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Bogalusa enterprise and American. (Bogalusa, La.) 1918-19??, July 18, 1918, Image 1

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Persistent link: https://chroniclingamerica.loc.gov/lccn/sn88064055/1918-07-18/ed-1/seq-1/

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«e B0&ALY5A
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Number 29
faiamitv Befell City,
, \xr v i '„„vnuorofl
Which Was unprepared
For Shock
jh n W' ft. Sullivan is dead!
jnnr.oncement was made in
g^Jasa about 9:20 last Thursday
which came as t
f rreuin«
which came as the greatest
that has ever visited Boga
t since its founding, and there was
it* citizen of Bogalusa who was
for the shock. The citizens of
alusa were of the opinion that she
^covering from the operation,
■ bad been performed the pre
Sunday, as well as could be
f The specialist had been
L her bedside all day and left on
fie afternoon train. Shortly after
Ifgfa about 6 o'clock, she began to
tjpf weaker and the end came at
1«. Sullivan and her mother,
: jjp. Caulkins, were at her bedside
! f j, en the end came, which apparently
iothout pain. Mrs. Sullivan was con
l icious until a short time before her
her last word being to an
lUßgujrng physician to the effect!
ijgt she was afraid that if she grew
' »Kb weaker that she would not re
Eefser. The last two or three words
«re indistinct.
The annuoncement of her untimely
iatb cast a gloom over this city,
! if bich affecied men and women, old
ai young, white and colored. Corn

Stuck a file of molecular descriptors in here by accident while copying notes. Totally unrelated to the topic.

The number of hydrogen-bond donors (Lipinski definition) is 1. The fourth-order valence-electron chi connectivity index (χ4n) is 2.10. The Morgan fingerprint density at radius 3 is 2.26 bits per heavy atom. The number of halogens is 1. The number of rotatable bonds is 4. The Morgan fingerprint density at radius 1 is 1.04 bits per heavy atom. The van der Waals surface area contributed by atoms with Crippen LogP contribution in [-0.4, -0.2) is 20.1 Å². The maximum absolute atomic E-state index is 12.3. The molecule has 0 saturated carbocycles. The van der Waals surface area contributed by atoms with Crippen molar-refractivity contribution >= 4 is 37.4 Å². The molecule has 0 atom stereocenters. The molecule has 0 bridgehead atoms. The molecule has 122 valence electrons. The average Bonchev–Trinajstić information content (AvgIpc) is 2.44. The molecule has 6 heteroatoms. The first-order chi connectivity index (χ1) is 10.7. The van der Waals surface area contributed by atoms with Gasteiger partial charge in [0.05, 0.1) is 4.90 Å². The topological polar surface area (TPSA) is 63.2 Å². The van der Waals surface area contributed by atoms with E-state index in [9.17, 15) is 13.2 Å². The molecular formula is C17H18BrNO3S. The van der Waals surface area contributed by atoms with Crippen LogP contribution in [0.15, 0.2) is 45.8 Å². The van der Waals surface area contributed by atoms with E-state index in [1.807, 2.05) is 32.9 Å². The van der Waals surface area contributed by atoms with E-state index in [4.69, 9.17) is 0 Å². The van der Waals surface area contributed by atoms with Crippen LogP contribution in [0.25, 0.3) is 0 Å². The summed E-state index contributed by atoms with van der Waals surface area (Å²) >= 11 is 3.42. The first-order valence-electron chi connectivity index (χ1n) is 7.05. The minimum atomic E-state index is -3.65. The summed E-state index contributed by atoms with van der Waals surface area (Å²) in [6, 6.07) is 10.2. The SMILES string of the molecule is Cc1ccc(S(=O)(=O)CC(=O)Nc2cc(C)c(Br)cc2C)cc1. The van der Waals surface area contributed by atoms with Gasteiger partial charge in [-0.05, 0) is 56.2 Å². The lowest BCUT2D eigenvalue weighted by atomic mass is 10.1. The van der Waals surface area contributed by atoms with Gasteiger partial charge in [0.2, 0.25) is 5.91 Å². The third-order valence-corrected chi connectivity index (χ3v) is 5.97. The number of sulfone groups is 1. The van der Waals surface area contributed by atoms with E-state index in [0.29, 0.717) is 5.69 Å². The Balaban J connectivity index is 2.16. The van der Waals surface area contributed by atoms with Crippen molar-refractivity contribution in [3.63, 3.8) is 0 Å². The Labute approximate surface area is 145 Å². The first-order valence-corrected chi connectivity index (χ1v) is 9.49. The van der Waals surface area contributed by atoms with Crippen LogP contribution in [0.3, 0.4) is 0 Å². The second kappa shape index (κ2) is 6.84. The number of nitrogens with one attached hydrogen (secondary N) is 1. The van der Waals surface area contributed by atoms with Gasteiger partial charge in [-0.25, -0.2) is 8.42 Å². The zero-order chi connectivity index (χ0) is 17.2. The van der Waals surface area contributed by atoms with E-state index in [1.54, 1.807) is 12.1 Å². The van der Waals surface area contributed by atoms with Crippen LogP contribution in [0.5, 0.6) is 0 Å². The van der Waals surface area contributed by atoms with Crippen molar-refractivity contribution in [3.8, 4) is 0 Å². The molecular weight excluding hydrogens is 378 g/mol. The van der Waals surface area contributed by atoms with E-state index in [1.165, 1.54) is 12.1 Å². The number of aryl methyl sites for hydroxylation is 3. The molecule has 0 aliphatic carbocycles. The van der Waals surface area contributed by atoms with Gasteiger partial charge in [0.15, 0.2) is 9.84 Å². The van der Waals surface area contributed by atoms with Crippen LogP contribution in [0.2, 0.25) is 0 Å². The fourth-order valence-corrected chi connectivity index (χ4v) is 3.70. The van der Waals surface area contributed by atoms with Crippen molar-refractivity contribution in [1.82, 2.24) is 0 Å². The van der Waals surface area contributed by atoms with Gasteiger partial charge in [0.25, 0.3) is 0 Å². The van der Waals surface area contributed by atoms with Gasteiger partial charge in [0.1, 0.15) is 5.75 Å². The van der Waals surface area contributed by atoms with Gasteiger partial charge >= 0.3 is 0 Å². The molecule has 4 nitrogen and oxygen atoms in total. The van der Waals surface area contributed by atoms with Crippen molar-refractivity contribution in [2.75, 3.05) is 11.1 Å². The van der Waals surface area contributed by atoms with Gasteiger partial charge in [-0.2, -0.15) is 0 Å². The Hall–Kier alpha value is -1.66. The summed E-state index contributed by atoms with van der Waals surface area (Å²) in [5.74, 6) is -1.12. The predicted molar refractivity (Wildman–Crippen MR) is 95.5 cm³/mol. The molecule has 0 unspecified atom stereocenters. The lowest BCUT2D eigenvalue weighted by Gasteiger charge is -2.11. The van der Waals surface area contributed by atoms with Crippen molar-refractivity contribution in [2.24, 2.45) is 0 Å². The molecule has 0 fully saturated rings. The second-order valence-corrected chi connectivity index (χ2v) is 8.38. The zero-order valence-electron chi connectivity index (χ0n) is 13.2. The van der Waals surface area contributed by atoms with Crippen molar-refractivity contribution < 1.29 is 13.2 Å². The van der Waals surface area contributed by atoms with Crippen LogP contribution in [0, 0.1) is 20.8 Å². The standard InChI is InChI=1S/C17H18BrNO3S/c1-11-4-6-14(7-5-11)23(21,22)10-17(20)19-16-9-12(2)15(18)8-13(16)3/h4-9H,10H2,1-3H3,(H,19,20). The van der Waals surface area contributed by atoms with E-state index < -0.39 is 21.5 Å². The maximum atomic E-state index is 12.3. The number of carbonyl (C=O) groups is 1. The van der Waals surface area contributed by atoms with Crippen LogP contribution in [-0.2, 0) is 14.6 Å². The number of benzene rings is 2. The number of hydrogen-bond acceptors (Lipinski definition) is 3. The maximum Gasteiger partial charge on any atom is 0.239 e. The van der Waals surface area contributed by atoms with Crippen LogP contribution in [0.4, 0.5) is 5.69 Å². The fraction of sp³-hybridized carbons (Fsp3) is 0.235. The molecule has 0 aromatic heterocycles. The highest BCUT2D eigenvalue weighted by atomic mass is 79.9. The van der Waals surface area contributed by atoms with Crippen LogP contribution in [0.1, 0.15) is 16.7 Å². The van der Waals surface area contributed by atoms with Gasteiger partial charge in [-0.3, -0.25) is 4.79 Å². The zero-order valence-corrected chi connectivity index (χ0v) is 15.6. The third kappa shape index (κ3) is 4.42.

rig here when the city was founded,
; spending the best part of her life
Yn building the city and
feras living conditions, having a
jfBCter which war, never excelled
Pie ao many fine qualities, occupying
position that perhaps was never
squalled by any womgn, one can
diiy understand what Mrs. Sulli
ant tb Bogalusa.
©ere was no poor family, child,
or nlan in Bogalusa, that did
get assistance, encouragement
! attention when their case was
bought to her attention. And she
rftok a delight in doing charitable
Knew and Loved Children
Mrs. Suhivan knew and loved chil
In, She knew more children in
Bogalusa than perhaps any group of
»omen. She knew them by their
(iven names and the children knew
sad loved Mrs. Sullivan. She knew
■my children better than she knew'
fteir parents and little tots who
to know her, invited her at
tention—which they always received
—because the children knew that she
There are many children
Bogalusa today whose conditions
Bave been greatly improved through
jib work of Mrs. Sullivan.
i".. Attire in Charity Work
There was perhaps no charitable
Wt m Bogalusa in which Mrs. Sulli
P* did not take an active part. She
.*** constantly in touch with those
*ho needed assistance, always seen
every case received proper at
t»n. Besides the charitable work
M just as active in patriotic and
re movements. Due to*her ef
the Society for Prevention of
to Children was established;
the Mothers' Honor Commission,
* werk was to look after the
end which has aeomplished
things. When the Bogalusa
were called to the Mexican
she suggested that the duties
P the Mothers' Honor Commission
BAtpanded as to look after the fam
i*ft behind and at the same time
not ïorget the boys who went
She was the first president of
W. C. A., which office she
•t the time of her death. With
duties she never complain
tince the entrance of the
States into the world war, she
the ladies' division and in the
*A*rty Loan drive she was chair
*f the ladies' committee.
* was active socially and events
•he attended were many. At
CT *nte she always went out
* Vay to make comfortable
®"**nt to those who might not
***ftly at home.
and Son Absent
Frank Sullivan her only
JP® is located at Camp Beaure
***" only daughter, Miss Eliza
V° was attending school in
fetk, were n ot at the
(C#0ti»ued on page eight)
I of
Funeral Service at
Home Was Brief